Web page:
Depreciation is a noncash accounting charge and does not have a direct impact on the amount of cash flow generated by a company. However, as long as there is sufficient taxable income to absorb it, depreciation is a tax-deductible expense and reduces tax cost, which has a positive impact on cash flow.
Depreciation and Cash Flow
Depreciation is an accounting method of allocating the cost of a tangible asset over its useful life and is used to account for declines in value over time.
Depreciation spreads the expense of a fixed asset over the years of the useful life of that asset. Depreciation helps companies avoid taking a huge deduction in the year the asset is purchased, allowing companies to earn revenue from the asset. For example, if a company buys a company vehicle for $30,000 and plans to use it for the next five years, the depreciation expense would be $6,000 per year.
Net income is calculated, in part, by deducting expenses, like depreciation, from income earned during the period. However, net income is used as the starting point in calculating a company's cash flow. Since depreciation was taken out when calculating net income and is not a cash outlay, depreciation is added back in when creating the cash flow statement.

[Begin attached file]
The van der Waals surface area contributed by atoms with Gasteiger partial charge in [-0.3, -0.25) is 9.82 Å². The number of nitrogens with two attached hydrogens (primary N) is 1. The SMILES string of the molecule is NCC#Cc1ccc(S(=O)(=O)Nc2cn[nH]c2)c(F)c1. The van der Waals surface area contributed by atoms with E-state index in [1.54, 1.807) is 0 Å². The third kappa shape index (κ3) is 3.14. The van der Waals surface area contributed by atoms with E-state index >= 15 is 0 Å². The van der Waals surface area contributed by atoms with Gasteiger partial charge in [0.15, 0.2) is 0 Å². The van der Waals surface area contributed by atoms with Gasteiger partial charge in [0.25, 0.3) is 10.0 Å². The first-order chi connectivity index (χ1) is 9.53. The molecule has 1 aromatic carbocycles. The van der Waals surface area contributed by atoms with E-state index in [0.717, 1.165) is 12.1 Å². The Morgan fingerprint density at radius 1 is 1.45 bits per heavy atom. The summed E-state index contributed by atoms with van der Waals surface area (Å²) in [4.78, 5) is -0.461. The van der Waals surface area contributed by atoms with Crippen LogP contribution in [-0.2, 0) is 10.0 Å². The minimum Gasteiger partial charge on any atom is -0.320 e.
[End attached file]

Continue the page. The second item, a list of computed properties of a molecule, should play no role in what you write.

In other words, depreciation is an accounting measure and is added back into revenue or net sales when calculating a company's cash flow. As a result, depreciation does not affect cash flow. However, depreciation can have an indirect impact on cash flow.
Depreciation, Taxes, and Cash Flow
Since depreciation is listed as an expense, it reduces the amount of taxable income. Of course, tax laws can vary, but if depreciation is allowed to be a tax-deductible expense, it will reduce the tax payment for a company.
With the company paying less in taxes, net income would be higher. And since net income is used as the starting point for calculating cash flow, net income would be higher as a result of the tax benefit deduction of depreciation. Although depreciation does not involve an outlay of cash, it could indirectly boost net income if depreciation expenses are a tax deduction, reducing the cash outlay for a company's taxes.